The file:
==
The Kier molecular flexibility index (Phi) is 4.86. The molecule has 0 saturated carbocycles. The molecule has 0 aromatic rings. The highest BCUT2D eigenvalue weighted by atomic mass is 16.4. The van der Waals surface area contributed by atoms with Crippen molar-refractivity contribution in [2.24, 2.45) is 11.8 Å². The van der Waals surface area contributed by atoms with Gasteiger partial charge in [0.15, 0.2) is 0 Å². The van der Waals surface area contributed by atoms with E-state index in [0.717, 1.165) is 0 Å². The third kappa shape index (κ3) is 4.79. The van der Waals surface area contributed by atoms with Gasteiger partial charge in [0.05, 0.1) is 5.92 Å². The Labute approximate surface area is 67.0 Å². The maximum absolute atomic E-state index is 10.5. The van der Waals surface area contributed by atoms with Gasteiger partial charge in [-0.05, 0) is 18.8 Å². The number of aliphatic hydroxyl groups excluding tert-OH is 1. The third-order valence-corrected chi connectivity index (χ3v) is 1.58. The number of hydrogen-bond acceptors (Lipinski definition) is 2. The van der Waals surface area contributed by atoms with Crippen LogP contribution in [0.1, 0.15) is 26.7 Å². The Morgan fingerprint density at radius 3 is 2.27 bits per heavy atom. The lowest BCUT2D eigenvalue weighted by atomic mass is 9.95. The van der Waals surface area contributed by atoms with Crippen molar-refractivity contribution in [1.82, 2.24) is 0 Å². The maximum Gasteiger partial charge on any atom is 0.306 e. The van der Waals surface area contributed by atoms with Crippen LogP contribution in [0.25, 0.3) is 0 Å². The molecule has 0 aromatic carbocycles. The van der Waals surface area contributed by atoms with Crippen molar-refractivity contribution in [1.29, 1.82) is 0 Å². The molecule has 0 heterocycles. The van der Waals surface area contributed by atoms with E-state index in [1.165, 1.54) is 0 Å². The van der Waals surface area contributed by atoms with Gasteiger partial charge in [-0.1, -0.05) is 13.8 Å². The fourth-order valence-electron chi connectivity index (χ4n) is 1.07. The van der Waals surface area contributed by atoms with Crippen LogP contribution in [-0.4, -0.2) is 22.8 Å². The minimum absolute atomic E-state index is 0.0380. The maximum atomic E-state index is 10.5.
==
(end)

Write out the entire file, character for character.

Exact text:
The Kier molecular flexibility index (Phi) is 4.86. The molecule has 0 saturated carbocycles. The molecule has 0 aromatic rings. The highest BCUT2D eigenvalue weighted by atomic mass is 16.4. The van der Waals surface area contributed by atoms with Crippen molar-refractivity contribution in [2.24, 2.45) is 11.8 Å². The van der Waals surface area contributed by atoms with Gasteiger partial charge in [0.15, 0.2) is 0 Å². The van der Waals surface area contributed by atoms with E-state index in [0.717, 1.165) is 0 Å². The third kappa shape index (κ3) is 4.79. The van der Waals surface area contributed by atoms with Gasteiger partial charge in [0.05, 0.1) is 5.92 Å². The Labute approximate surface area is 67.0 Å². The maximum absolute atomic E-state index is 10.5. The van der Waals surface area contributed by atoms with Gasteiger partial charge in [-0.05, 0) is 18.8 Å². The number of aliphatic hydroxyl groups excluding tert-OH is 1. The third-order valence-corrected chi connectivity index (χ3v) is 1.58. The number of hydrogen-bond acceptors (Lipinski definition) is 2. The van der Waals surface area contributed by atoms with Crippen LogP contribution in [0.1, 0.15) is 26.7 Å². The Morgan fingerprint density at radius 3 is 2.27 bits per heavy atom. The lowest BCUT2D eigenvalue weighted by atomic mass is 9.95. The van der Waals surface area contributed by atoms with Crippen molar-refractivity contribution in [1.82, 2.24) is 0 Å². The maximum Gasteiger partial charge on any atom is 0.306 e. The van der Waals surface area contributed by atoms with Crippen LogP contribution in [0.25, 0.3) is 0 Å². The molecule has 0 aromatic carbocycles. The van der Waals surface area contributed by atoms with Crippen molar-refractivity contribution in [1.29, 1.82) is 0 Å². The molecule has 0 heterocycles. The van der Waals surface area contributed by atoms with E-state index in [1.165, 1.54) is 0 Å². The van der Waals surface area contributed by atoms with Gasteiger partial charge in [-0.1, -0.05) is 13.8 Å². The fourth-order valence-electron chi connectivity index (χ4n) is 1.07. The van der Waals surface area contributed by atoms with Crippen LogP contribution in [-0.4, -0.2) is 22.8 Å². The minimum absolute atomic E-state index is 0.0380. The maximum atomic E-state index is 10.5.